Water filters appear to be successfully removing lead from tap water in Flint, Michigan, an Environmental Protection Agency official told reporters on Thursday.
The EPA released preliminary results after testing the tap water and filtered water in 10 of the homes hardest hit by the water contamination crisis. The agency raised concerns last week that the filters — which are rated to remove lead at levels of 150 parts per billion — might not be up to the job of cleaning Flint's water, where lead levels had reached the thousands of parts per billion.
The EPA tested filters as they were installed in homes as well as filters with new cartridges.
"Luckily, all the results from both filters came back non detect to extremely low," the EPA's Mark Durno said.
The agency will continue to test water in Flint, where dozens of homes' water systems have shown high levels of lead. Durno noted that while Thursday's results were preliminary and only a small sample, they showed good news.
"That is encouraging," he said.
High lead levels remain in unfiltered water, however, and more work will be necessary to determine exactly how lead is getting into water as well as how to stop it, Durno said.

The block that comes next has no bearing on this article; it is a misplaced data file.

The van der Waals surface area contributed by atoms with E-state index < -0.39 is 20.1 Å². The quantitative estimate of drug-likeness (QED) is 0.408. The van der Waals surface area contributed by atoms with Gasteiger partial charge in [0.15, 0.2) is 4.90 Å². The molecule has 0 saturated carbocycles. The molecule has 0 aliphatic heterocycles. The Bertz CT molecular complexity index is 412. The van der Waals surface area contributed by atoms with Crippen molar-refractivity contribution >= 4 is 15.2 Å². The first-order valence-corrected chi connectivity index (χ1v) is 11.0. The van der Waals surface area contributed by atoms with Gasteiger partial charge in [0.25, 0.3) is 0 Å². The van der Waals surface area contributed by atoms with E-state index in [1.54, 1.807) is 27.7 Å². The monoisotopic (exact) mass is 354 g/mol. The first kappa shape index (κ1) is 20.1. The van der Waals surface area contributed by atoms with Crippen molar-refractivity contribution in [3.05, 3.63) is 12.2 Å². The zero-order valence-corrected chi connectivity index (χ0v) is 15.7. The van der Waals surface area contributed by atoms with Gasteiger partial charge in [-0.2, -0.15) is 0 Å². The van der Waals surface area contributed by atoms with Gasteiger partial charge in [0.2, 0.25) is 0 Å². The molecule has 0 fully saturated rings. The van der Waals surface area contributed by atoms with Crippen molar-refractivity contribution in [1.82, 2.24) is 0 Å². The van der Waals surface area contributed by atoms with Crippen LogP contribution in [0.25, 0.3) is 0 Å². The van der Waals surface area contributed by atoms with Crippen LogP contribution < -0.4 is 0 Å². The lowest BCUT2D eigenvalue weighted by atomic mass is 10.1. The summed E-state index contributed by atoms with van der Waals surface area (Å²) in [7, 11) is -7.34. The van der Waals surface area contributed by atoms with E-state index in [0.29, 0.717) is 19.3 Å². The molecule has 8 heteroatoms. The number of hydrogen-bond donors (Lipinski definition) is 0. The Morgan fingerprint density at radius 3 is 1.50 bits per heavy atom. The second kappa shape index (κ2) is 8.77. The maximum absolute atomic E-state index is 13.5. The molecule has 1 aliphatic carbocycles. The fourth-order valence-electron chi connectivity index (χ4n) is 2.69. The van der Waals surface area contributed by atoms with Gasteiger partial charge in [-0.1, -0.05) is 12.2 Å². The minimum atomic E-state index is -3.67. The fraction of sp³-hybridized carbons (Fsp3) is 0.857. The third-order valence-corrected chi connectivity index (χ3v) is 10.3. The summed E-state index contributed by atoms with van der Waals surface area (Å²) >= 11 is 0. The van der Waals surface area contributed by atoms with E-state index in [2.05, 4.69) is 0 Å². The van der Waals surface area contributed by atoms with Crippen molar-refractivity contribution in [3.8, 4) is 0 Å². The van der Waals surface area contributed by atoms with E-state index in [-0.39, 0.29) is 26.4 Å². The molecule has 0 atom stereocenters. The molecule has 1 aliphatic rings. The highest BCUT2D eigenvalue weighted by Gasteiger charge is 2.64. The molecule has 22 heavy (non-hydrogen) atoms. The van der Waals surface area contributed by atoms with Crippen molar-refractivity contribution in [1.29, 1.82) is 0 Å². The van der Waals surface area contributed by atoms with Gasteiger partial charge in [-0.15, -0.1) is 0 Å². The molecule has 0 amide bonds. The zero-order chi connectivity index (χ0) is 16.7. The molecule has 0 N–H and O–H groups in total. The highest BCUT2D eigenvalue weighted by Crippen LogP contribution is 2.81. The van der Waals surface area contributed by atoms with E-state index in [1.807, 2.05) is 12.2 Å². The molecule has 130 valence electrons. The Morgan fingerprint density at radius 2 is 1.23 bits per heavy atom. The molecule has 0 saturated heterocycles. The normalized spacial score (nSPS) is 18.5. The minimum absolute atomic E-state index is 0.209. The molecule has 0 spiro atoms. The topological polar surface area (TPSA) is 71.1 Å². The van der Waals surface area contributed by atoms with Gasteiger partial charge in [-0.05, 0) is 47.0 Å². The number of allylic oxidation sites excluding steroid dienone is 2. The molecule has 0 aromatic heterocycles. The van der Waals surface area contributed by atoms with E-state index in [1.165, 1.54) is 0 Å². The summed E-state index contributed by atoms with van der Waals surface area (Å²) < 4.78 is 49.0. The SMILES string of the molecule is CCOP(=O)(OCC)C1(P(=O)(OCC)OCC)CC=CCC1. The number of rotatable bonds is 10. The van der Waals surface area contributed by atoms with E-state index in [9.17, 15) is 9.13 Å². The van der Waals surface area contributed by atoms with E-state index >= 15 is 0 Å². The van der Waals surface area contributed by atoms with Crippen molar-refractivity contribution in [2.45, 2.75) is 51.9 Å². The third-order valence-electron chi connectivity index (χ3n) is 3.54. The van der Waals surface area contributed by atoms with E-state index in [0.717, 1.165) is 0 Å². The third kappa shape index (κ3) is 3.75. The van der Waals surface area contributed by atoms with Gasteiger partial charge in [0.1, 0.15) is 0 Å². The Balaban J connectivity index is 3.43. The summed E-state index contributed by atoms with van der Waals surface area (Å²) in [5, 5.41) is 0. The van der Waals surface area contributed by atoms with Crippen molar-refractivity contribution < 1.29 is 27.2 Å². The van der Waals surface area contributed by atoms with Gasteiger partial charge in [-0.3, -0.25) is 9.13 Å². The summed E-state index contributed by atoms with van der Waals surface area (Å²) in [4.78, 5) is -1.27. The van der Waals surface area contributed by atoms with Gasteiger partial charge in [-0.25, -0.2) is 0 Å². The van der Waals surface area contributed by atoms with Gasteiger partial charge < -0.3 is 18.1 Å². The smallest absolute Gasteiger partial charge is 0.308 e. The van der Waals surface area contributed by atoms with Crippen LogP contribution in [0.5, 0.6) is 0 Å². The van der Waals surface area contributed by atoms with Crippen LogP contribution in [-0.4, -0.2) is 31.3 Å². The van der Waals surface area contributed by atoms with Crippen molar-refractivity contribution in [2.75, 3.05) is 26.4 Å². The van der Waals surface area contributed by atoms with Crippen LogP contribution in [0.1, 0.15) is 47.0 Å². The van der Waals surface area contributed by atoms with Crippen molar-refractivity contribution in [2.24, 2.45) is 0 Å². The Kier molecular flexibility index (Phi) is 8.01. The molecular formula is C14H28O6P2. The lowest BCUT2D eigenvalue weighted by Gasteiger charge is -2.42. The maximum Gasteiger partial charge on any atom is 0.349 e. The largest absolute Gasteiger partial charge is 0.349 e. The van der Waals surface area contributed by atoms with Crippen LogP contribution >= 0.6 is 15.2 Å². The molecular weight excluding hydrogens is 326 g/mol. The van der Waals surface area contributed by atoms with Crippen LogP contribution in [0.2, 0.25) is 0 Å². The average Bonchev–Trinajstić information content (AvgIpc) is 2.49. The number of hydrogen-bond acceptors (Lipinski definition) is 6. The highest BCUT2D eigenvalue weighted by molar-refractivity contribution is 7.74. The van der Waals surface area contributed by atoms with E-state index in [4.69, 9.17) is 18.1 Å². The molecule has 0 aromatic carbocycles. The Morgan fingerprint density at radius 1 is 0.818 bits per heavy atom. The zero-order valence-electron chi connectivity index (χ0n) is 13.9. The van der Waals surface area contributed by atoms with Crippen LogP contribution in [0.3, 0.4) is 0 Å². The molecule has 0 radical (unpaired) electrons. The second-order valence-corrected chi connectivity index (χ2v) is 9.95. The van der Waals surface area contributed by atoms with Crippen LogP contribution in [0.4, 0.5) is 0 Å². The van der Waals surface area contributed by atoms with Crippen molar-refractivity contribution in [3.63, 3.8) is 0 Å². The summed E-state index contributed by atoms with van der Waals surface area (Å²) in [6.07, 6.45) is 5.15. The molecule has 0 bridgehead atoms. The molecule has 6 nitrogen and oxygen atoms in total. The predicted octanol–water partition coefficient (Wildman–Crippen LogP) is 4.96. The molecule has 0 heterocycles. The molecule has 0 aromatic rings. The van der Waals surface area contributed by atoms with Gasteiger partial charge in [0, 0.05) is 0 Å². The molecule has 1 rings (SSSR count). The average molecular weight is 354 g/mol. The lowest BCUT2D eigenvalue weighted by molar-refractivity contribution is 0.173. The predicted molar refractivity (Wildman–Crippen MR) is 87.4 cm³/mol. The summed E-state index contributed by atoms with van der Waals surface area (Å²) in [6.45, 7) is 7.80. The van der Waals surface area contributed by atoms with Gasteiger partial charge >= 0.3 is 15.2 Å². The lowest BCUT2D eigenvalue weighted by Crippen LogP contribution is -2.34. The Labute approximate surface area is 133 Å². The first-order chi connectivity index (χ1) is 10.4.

Lead contamination became an issue after the city's water source was switched from Detroit to the Flint River in 2014. The more corrosive river water began leaching lead from old pipes within the city, contaminating drinking water, and leaving residents — particularly children — suffering the effects.
Though the water was switched back to Detroit's system in October, lead from the now corroded pipes has remained at levels hundreds of times above the limits considered acceptable by regulators.
"We can't say the corrosion control is working yet," Durno said on Thursday.
Testimony began Wednesday within the U.S. House of Representatives about how Flint's water became contaminated, and how the problem managed to endure for so long.
In the meantime, authorities are calling on all children age 6 and younger to undergo testing of the lead levels in their blood. Filtered water should be considered safe — if cartridges are changed periodically and faucet aerators are cleaned of any lead particles weekly.
"We believe that that's safe," said Dr. Nicole Lurie, the U.S. Department of Human and Health Services assistant secretary who is coordinating the federal response to the Flint crisis.
Pregnant women and families with young children may want to take additional precautions, she added.
"It may still be prudent to use bottled water, but you can make a choice to go either way," she said.
She reiterated that every home's water should be tested, and all pregnant women and young children should have their blood tested as soon as possible. The government is committed to providing educational and nutritional resources to Flint children to help bridge any developmental gaps, she said.
"It's going to need to start with some testing."